Top U.K. supermarkets Tesco, Waitrose, Sainsbury’s, The Co-op, Aldi U.K., and Marks and Spencer have said that they will not sell chlorinated chicken or hormone-injected beef from the U.S. The rejection is meant to uphold UK food standards rather than forego them to close a post-Brexit trade deal. The U.S. President has been firm that American agricultural goods must be a part of any free trade agreement between the U.S. and U.K. Currently, the U.K.’s food standards do not allow importation of chlorinated chicken and hormone-injected beef. However, last month, the U.K. government dropped its pledge to ban the products in 2021, when Britain will no longer be bound by European Union trade rules. Despite dropping the ban, several top U.K. supermarkets reiterated that they would never stock the products. Multiple U.K. Members of Parliament and a handful of Prime Minister Boris Johnson’s Conservative party have pushed for Johnson to decline U.S. agricultural imports and uphold the E.U.’s higher food standards. More than one million Europeans have also signed a petition requesting that the U.K. government block food imports that do not meet the U.K.’s standards of animal welfare, environmental protection, and food safety.
Last week, China announced a suspension of poultry imports from an Arkansas Tyson Foods facility linked to hundreds of COVID-19 cases. Among the 3,748 Tyson workers tested at the Springdale, Arkansas plant, 481 or 13% tested positive for the coronavirus, and 95% of them were asymptomatic. While all global and U.S. health organizations agree that there is no evidence to support transmission of COVID-19 via food, China’s General Administration of Customs explained its suspension by saying that the company “recently occurred employees with new pneumonia aggregation infection.”
The suspension comes just 6 months after China lifted its five-year ban on U.S. poultry imports, which had closed off $500 million worth of American poultry products due to avian flu. Tyson was quick to assure the poultry market that its poultry products are safe for human consumption. “At Tyson, our top priority is the health and safety of our team members,” said Tyson spokesman Gary Mickelson, “and we work closely with the US Department of Agriculture’s Food Safety and Inspection Service to ensure that we produce all of our food in full compliance with government safety requirements.”
President Trump has signed a memorandum directing the Department of Agriculture to provide U.S. lobster fishermen with financial aid to compensate for lost income due to Chinese tariffs. White House trade adviser Pete Navarro says Trump also ordered U.S. Trade Representative Robert Lighthizer to provide a report on how well China is complying with the $150 million in purchasing commitments Beijing made under the Phase 1 U.S.-China trade deal. Depending on the outcome, Trump suggested placing retaliatory tariffs on the Chinese seafood industry. Maine Senator Angus King welcomes the memorandum, saying, “This is definitely good news. The timing is good. This has been a tough summer for our lobstermen.” Maine lawmakers have repeatedly asked for aid in the lobster industry, a trade supporting 4,500 state-licensed lobstermen and an additional 10,000 people, contributing $1.5 billion to the economy each year. Get the full story here at Associated Press, or find more information here at Reuters.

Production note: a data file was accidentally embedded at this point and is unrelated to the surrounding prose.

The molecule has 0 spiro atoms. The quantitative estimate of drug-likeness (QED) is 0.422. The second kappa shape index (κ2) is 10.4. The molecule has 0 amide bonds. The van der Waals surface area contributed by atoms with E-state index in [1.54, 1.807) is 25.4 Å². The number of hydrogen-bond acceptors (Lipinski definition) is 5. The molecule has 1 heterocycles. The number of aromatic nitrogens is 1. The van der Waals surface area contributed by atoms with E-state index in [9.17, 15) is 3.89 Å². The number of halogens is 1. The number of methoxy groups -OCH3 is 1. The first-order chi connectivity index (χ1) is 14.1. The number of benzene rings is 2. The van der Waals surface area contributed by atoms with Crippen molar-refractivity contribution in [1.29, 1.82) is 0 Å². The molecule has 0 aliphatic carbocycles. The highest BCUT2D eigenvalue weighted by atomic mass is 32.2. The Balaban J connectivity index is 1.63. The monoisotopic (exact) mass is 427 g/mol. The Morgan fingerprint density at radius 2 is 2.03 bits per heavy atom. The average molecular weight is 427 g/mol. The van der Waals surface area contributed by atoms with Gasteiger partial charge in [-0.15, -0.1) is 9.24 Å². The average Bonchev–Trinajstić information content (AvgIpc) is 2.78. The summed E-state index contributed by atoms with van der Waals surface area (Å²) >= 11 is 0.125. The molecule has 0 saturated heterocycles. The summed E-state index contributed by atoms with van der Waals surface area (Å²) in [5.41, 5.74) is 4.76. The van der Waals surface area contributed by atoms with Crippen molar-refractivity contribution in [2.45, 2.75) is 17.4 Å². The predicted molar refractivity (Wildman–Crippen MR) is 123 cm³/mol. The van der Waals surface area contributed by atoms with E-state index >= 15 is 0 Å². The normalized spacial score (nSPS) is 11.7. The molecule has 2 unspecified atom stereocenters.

Restaurateurs facing months of back rent may have caught a break. A bankruptcy court in Illinois ruled that the force majeure or “Act of God” clause in a restaurant lease can excuse the tenant’s responsibility to pay the entire rent amount during forced business closures due to the coronavirus. Giglio’s State Street Tavern, an Italian restaurant in Chicago, filed for bankruptcy protection in February and was unable to pay rent from February through June. The landlord, Kass Management Services Inc., told the restaurant owner, Bobby Hitz, to either pay the rent from March through June or leave the premises, according to Illinois court documents.
The judge, Donald R. Cassling, ruled that the restaurant must pay the full rent due for the month of March. However, for the remaining months, the judge ruled that Illinois Governor J.B. Pritzke’s executive order to suspend on-premise consumption was evidence of force majeure. According to judge Cassling, since the restaurant still offered takeout, curbside pickup and delivery during those months, the business is only required to pay rent “in proportion to its reduced ability to generate revenue due to the executive order.” The restaurant estimated that 75% of its locations were unusable due to the executive order, so the judge ruled that the tenant should pay 25% of the rent from April through June with monthly rents likely increasing as coronavirus restrictions are eased. The ruling sets a precedent for other restaurateurs in similar legal battles with landlords.